Gilles Kahn was born in Paris on April 17th, 1946 and died in Garches, near Paris, on February 9th, 2006. He received an engineering diploma from Ecole Polytechnique (class of 1964), studied for a few years in Stanford and then joined the computer science branch of the French Atomic Energy Commission (CEA), which was to become the CISI company. He joined the French research institute in computer science and control theory (IRIA, later renamed INRIA) in 1976. He stayed with this institute until his death, at which time he was the chief executive officer of the institute. He was a member of Academia Europaea from 1995 and a member of the French Academy of Science from 1997.
Gilles Kahn's scientific achievements
Gilles Kahn's scientific interests evolved from the study of programming language semantics to the design and implementation of programming tools and the study of the interaction between programming activities and proof verification activities. In plain words, these themes addressed three questions. How do programmers tell a computer to perform a specific task? What tools can we provide to programmers to help them in their job? In particular, how can programmers provide guarantees that computers will perform the task that was requested?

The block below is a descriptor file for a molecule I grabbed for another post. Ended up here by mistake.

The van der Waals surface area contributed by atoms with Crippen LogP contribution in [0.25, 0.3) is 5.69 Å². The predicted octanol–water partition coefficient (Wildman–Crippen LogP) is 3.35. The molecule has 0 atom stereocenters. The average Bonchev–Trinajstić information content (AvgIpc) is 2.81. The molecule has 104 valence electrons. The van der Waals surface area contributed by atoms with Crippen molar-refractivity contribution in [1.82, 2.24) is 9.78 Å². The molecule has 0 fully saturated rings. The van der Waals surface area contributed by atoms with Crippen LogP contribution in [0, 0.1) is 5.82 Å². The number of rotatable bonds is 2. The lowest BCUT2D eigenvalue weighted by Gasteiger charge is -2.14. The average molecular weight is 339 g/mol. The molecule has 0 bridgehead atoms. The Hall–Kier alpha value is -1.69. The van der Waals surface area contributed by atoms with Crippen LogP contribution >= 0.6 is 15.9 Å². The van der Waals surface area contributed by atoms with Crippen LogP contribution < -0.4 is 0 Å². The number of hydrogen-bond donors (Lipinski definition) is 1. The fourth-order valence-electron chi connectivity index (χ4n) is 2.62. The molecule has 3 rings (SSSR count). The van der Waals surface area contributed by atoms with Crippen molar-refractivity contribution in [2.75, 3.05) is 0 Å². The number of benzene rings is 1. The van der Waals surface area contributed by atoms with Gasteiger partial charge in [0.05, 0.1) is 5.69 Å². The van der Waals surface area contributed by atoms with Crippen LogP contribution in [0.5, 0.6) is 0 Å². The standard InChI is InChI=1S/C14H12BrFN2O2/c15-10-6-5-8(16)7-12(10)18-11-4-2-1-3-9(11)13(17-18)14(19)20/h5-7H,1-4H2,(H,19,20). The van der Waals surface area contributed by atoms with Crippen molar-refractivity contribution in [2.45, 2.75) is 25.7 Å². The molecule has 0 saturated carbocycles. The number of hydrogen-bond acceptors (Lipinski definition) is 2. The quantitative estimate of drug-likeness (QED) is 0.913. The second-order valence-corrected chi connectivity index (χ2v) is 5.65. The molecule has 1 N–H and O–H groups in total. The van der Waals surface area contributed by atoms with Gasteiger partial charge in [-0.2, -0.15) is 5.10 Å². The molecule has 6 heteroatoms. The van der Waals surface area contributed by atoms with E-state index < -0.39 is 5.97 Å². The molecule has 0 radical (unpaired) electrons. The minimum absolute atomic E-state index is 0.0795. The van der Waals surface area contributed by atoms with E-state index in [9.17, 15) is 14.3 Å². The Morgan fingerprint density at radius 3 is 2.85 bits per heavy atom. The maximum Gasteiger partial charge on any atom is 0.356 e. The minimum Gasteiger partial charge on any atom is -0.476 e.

Programming language semantics
In the early 1970s, Gilles Kahn proposed that programs should be described as collections of processes communicating through a network of channels, a description style that is now known as Kahn networks.